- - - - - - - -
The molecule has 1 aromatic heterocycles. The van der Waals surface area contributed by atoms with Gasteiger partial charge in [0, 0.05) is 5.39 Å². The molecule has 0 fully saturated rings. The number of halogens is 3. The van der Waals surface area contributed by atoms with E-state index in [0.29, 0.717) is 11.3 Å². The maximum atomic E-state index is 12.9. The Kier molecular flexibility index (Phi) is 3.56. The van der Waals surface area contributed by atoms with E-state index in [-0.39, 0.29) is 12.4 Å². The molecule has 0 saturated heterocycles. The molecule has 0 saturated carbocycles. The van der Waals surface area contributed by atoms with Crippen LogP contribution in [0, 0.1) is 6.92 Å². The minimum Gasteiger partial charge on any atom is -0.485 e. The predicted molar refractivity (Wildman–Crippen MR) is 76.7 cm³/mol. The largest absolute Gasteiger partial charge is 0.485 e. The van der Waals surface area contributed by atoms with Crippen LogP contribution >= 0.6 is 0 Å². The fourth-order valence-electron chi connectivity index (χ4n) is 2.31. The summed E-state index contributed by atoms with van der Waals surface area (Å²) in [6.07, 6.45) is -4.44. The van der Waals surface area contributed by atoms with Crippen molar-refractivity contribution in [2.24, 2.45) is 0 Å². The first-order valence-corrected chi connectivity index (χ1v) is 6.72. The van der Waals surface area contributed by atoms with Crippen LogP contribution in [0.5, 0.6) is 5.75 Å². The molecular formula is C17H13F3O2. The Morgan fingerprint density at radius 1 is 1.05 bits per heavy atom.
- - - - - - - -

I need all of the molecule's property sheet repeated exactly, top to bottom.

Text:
The molecule has 1 aromatic heterocycles. The van der Waals surface area contributed by atoms with Gasteiger partial charge in [0, 0.05) is 5.39 Å². The molecule has 0 fully saturated rings. The number of halogens is 3. The van der Waals surface area contributed by atoms with E-state index in [0.29, 0.717) is 11.3 Å². The maximum atomic E-state index is 12.9. The Kier molecular flexibility index (Phi) is 3.56. The van der Waals surface area contributed by atoms with E-state index in [-0.39, 0.29) is 12.4 Å². The molecule has 0 saturated heterocycles. The molecule has 0 saturated carbocycles. The van der Waals surface area contributed by atoms with Crippen LogP contribution in [0, 0.1) is 6.92 Å². The minimum Gasteiger partial charge on any atom is -0.485 e. The predicted molar refractivity (Wildman–Crippen MR) is 76.7 cm³/mol. The largest absolute Gasteiger partial charge is 0.485 e. The van der Waals surface area contributed by atoms with Crippen LogP contribution >= 0.6 is 0 Å². The fourth-order valence-electron chi connectivity index (χ4n) is 2.31. The summed E-state index contributed by atoms with van der Waals surface area (Å²) in [6.07, 6.45) is -4.44. The van der Waals surface area contributed by atoms with Crippen molar-refractivity contribution in [2.24, 2.45) is 0 Å². The first-order valence-corrected chi connectivity index (χ1v) is 6.72. The van der Waals surface area contributed by atoms with Crippen LogP contribution in [0.5, 0.6) is 5.75 Å². The molecular formula is C17H13F3O2. The Morgan fingerprint density at radius 1 is 1.05 bits per heavy atom.